When you look into the eyes of an infant, you see someone who sees something you are no longer able to see. The orbs are clear, free of self-reflection, looking outward at the world as it really is, unclouded by disguise and interpretation. This is true even when they are looking at you – a slightly unsettling thought. Recent studies in child psychology have confirmed what the world’s traditions have always taught, namely, that children know things that get forgotten in the throes of misguided education and the tumult of adolescence.
By the time we are adults, we dismiss those sweet little gazes as childish naivete that will soon have to measure up to the “real” world. But we are wrong. True, Christ does not admonish us to remain children, but he does insist we become like children. It is that childlike innocence that is held up as a spiritual goal. Still – and this we too often forget – becoming childlike also means coming to know again certain things only children know. (Take another look at the baby’s face before continuing to read.)
The Incarnation of God is not the work of one more in a series of avatars. Those “descended manifestations” do, in Hinduism, what angels and prophets do in the Bible: they come down (the root meaning of avatar). They then teach or reveal for a while, and then return to whence they came, like the angels; or they speak forth the deep things of God, like the prophets. If an angel takes on the form of a human being, it is only a temporary vehicle, soon to be cast off once the mission is accomplished. They are not God, and do not become man. Prophets, on the other hand, are men already, and never become God. In fact, the impossibility of this last is perhaps their most frequent prophetic injunction.
“And the Word became flesh and dwelt among us.” This is certainly the most momentous claim ever made about the fabled Logos. For those who believe it – and nothing is more germane to bare Christian faith – it is a fact so objective, so metaphysical and so severe, it could only become a scandal (a tripping stone). On this stone all the world will easily lose its footing. It bespeaks a God who is not, as most atheists and too many believers hold, just the biggest being in the universe. Rather, it is Transcendent Being Itself. And it bespeaks a human nature that carries an abyss within itself that only such a Being could fill.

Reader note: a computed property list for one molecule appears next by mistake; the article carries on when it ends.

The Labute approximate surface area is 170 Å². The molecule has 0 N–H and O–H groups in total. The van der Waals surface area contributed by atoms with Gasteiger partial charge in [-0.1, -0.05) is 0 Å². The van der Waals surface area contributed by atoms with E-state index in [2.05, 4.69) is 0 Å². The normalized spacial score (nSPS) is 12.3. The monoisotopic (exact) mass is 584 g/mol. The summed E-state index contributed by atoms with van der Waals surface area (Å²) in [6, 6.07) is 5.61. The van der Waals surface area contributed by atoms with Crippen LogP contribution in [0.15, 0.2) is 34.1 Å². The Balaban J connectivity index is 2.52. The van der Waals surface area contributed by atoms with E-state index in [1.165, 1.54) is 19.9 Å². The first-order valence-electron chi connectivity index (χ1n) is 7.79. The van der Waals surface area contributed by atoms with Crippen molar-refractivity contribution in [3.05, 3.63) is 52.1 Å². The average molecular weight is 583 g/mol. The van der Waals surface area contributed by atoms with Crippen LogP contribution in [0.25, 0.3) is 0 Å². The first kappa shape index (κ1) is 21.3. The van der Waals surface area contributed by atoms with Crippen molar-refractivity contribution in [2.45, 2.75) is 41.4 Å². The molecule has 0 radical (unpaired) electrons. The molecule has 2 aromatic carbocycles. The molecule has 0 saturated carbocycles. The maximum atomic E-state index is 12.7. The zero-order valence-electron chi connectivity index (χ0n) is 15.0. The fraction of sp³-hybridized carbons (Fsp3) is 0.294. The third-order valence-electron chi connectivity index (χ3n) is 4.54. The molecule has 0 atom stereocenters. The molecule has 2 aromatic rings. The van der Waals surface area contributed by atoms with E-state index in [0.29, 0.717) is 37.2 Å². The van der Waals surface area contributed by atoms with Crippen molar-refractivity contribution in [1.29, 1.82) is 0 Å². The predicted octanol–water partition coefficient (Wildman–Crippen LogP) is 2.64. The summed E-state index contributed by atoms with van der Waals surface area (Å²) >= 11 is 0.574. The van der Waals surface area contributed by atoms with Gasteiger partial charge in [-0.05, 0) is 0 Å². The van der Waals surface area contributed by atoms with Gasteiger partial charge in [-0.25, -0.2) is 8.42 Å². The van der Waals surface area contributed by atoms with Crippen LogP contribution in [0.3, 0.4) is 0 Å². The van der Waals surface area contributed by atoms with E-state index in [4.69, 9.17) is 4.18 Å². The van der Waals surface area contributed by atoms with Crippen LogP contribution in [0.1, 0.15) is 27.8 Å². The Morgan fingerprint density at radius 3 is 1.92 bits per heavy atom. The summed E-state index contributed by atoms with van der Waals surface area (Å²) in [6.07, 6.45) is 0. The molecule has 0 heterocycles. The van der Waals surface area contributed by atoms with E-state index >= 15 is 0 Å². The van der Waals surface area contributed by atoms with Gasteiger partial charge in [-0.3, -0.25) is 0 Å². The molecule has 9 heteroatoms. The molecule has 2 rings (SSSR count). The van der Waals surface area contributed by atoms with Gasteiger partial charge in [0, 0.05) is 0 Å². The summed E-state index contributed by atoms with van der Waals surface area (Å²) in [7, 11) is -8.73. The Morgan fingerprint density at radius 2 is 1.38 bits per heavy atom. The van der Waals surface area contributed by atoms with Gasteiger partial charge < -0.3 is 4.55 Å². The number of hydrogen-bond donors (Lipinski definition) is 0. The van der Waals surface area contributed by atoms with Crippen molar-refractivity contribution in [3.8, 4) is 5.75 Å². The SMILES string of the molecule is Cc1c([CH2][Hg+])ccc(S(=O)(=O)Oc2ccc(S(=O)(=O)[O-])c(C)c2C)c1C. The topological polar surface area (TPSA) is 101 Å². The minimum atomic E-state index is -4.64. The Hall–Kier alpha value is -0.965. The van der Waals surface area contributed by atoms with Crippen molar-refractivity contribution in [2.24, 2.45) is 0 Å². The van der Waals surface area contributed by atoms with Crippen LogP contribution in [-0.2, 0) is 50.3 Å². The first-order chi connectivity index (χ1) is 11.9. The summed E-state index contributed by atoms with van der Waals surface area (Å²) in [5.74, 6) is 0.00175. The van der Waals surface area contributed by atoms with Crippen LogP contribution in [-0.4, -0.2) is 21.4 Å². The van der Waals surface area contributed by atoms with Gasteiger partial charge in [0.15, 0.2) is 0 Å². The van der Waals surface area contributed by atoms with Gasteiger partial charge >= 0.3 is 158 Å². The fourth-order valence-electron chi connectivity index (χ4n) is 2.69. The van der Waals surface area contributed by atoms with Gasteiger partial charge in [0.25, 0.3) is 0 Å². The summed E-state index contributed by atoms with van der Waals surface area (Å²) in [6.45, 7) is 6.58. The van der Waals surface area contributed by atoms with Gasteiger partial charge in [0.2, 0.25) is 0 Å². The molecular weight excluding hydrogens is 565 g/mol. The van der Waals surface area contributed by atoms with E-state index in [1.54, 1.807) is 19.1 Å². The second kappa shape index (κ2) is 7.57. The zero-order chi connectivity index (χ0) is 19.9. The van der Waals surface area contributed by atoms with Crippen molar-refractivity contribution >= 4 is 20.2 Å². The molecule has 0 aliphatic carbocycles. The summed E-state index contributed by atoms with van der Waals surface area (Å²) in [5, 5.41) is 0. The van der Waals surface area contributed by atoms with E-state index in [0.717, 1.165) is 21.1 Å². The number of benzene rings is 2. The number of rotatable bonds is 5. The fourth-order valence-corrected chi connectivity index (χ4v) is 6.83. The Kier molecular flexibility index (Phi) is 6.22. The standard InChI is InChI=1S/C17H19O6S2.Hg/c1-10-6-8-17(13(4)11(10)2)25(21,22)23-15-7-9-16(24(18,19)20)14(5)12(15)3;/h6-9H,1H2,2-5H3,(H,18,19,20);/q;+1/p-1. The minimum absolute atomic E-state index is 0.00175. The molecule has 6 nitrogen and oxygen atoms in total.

You cannot explain the beauty of music by mathematics alone, nor can you account for the look on that baby’s face (take another look) by survival of the fittest alone. Man is a mystery, and his soul is open – both intellectually and volitionally – to the infinite. Into that parabolic opening of the human mystery, the Second Person of the Holy Trinity carried its own nature. It produced the event in time that marked the year zero, and made the “God Who Is” into the Man of Sorrows. God became man in a full human nature. And since that nature does not exist, as does God’s, in the ever-present moment, it is, like ours, spread over time and unfolded in space. And like all things in time and space, it begins small, as a child.
In the decades and centuries following Christ’s Ascension, the colossal events of Holy Week and Easter lost some of the edge of their first shock, and the early Christians began to put that Paschal Mystery into context. They pondered the backstory of the early years of the man who died and rose from the dead. Mary was queried more than anyone, and further witnesses of the birth, infancy and youth of Jesus offered their recollections as well. Much of this found its way into the Gospels.
Slowly the story of Christ’s Nativity came into full focus, as it became clear that the fullness of the Godhead already resided in the tiny child lying in the manger. Surrounded by shepherds, overlooked by angels, soon to be hounded by a murderous monarch and visited by mysterious Magi from the East (see Melchisedek and the Magi), the story of Christmas became the beloved domestic tale we all know so well. It inspired even its secular counterparts in the yuletide midwinter traditions of the north, with all the magical Christmas trees of life, festooned with colored bulbs we see each December. But nothing prepared the world’s religious imagination for this last divine wonder: that out of the sweet face of a tiny infant, the God who created the cosmos would look us in the face. He who hurled the world into a new context by his death and resurrection, would gaze at us, and love us, and lose nothing either of his infinite power as God or of his disarming delicacy as a Child.